Princeton University
Department of Molecular Biology

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Tiger Talks


Groundbreaking Telomere Research

Thu, Oct 25, 2012
Location - TBA


Professor of Molecular Biology


Professor Zakian started her talk by inviting over 700 students and teachers to share her journey in becoming a scientist. She stressed to the students that scientists can have a very enjoyable family life and are not just one-dimensional researchers. She shared numerous photos of herself growing up and of her own family and pets. Women with families can be successful in science. Dr. Zakian continued on to her favorite research topic, telomeres. We are born with 10,000 kb of telomeres. Most cells lose 50 – 100 bp with each cell division. DNA is made in a 5' to 3' direction and it is hard to replicate the end of a linear strand of DNA. Dr. Jim Watson recognized the problem of the lagging strand.

Dr. Elizabeth Blackburn, in Joe Gall's lab at Yale, while studying the micronucleus in Tetrahymena, found that the ends of chromosomes have a repetitive sequence CCCAA or C4A2. All vertebrates have C3TA2 repetitions that do not code for proteins. Carol Greider, a graduate student in Dr. Blackburn's lab discovered the activity that makes telomeres is telomerase. Telomerase is a combination of RNA and protein subunits. Why do telomeres shorten with each cell replication? Professor Zakian informed the students that as they sit there, their telomeres are getting shorter. One can estimate one's age by examining telomere length. Telomerase is not expressed in normal human cells, but is active in stem cells and cancer. Short telomeres are linked with numerous diseases. Humans with 50% of the normal level of telomerase die as young adults. Ninety percent of human tumors express telomerase.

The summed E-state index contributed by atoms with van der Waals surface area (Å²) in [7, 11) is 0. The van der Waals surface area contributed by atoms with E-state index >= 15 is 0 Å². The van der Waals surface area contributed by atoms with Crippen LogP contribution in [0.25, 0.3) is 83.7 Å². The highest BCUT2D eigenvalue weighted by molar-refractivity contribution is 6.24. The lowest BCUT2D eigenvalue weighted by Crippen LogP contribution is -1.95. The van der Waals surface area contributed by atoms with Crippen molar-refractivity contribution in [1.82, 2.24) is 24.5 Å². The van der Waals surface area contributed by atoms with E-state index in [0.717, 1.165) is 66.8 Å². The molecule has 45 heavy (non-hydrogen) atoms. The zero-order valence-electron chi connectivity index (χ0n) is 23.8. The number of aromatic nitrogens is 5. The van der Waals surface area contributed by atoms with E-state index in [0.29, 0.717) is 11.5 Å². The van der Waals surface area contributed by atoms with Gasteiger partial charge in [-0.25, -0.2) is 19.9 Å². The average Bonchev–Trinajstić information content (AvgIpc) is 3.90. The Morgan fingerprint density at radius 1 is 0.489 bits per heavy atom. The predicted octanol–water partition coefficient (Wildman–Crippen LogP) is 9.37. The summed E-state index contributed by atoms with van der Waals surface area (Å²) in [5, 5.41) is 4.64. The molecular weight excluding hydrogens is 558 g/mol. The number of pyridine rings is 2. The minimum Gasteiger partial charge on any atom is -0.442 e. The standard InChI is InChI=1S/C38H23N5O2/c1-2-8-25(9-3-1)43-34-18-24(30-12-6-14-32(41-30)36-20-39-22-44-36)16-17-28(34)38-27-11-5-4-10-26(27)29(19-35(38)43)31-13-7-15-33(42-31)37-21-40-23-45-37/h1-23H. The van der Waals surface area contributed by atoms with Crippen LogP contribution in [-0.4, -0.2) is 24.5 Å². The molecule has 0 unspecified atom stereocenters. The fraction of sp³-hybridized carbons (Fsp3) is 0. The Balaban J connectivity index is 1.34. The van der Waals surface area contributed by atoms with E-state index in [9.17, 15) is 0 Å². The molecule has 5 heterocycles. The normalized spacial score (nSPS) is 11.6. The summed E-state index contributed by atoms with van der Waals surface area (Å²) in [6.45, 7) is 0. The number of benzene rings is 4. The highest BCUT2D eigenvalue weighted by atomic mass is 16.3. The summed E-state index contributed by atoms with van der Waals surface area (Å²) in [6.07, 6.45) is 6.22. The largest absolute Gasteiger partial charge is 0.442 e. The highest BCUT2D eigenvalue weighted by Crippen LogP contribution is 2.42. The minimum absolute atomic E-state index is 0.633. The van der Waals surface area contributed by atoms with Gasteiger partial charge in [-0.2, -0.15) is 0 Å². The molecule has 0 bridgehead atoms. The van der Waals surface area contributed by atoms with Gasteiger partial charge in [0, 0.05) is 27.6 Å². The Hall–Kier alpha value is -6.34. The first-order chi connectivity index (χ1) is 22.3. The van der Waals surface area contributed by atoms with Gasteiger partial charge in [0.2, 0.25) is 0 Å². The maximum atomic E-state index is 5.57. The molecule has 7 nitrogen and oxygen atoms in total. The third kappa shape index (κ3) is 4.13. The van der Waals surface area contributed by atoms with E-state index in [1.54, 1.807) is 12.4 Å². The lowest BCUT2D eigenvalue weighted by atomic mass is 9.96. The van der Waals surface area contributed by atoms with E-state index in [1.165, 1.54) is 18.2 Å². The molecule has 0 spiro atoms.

The Zakian lab works with yeast. DNA helicase separates the strands of DNA and can also push proteins along DNA or RNA. Professor Zakian and her colleagues discovered Pif1 as a multi-functional helicase in yeast. Cells lacking Pif1 have long telomeres. Pif1 is an inhibitor of telomerase. Pif1 pushes telomerase off the end of the DNA. This protein sequence is conserved from bacteria to humans. Mutations in hPIF1 affect human health. A significant number of families with high rates of breast cancer do not have the genes knows to be linked to breast cancer.



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Howard Hughes Medical Institute

Princeton Center for Quantitative Biology